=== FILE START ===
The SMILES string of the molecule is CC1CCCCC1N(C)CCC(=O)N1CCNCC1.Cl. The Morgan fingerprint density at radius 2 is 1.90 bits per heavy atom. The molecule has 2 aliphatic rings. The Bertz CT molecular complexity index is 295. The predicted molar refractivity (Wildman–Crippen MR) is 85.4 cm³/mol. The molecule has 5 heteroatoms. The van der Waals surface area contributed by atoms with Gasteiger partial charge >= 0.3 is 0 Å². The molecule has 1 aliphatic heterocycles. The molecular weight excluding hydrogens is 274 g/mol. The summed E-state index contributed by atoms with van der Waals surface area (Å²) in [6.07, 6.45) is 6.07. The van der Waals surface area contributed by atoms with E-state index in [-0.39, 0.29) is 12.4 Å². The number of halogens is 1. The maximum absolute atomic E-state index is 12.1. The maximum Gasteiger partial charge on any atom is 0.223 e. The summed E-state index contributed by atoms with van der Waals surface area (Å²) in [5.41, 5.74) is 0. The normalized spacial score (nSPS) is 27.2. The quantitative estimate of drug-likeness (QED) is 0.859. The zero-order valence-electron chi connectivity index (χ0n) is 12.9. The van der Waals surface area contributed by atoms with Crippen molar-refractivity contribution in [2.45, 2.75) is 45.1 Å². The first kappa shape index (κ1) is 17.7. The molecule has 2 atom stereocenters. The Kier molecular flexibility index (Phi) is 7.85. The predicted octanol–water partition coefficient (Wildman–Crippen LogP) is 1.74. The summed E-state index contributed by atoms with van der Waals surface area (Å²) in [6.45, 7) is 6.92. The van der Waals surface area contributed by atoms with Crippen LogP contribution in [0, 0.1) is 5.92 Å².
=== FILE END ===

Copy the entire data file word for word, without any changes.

The SMILES string of the molecule is CC1CCCCC1N(C)CCC(=O)N1CCNCC1.Cl. The Morgan fingerprint density at radius 2 is 1.90 bits per heavy atom. The molecule has 2 aliphatic rings. The Bertz CT molecular complexity index is 295. The predicted molar refractivity (Wildman–Crippen MR) is 85.4 cm³/mol. The molecule has 5 heteroatoms. The van der Waals surface area contributed by atoms with Gasteiger partial charge >= 0.3 is 0 Å². The molecule has 1 aliphatic heterocycles. The molecular weight excluding hydrogens is 274 g/mol. The summed E-state index contributed by atoms with van der Waals surface area (Å²) in [6.07, 6.45) is 6.07. The van der Waals surface area contributed by atoms with E-state index in [-0.39, 0.29) is 12.4 Å². The number of halogens is 1. The maximum absolute atomic E-state index is 12.1. The maximum Gasteiger partial charge on any atom is 0.223 e. The summed E-state index contributed by atoms with van der Waals surface area (Å²) in [5.41, 5.74) is 0. The normalized spacial score (nSPS) is 27.2. The quantitative estimate of drug-likeness (QED) is 0.859. The zero-order valence-electron chi connectivity index (χ0n) is 12.9. The van der Waals surface area contributed by atoms with Crippen molar-refractivity contribution in [2.45, 2.75) is 45.1 Å². The first kappa shape index (κ1) is 17.7. The molecule has 2 atom stereocenters. The Kier molecular flexibility index (Phi) is 7.85. The predicted octanol–water partition coefficient (Wildman–Crippen LogP) is 1.74. The summed E-state index contributed by atoms with van der Waals surface area (Å²) in [6.45, 7) is 6.92. The van der Waals surface area contributed by atoms with Crippen LogP contribution in [0, 0.1) is 5.92 Å².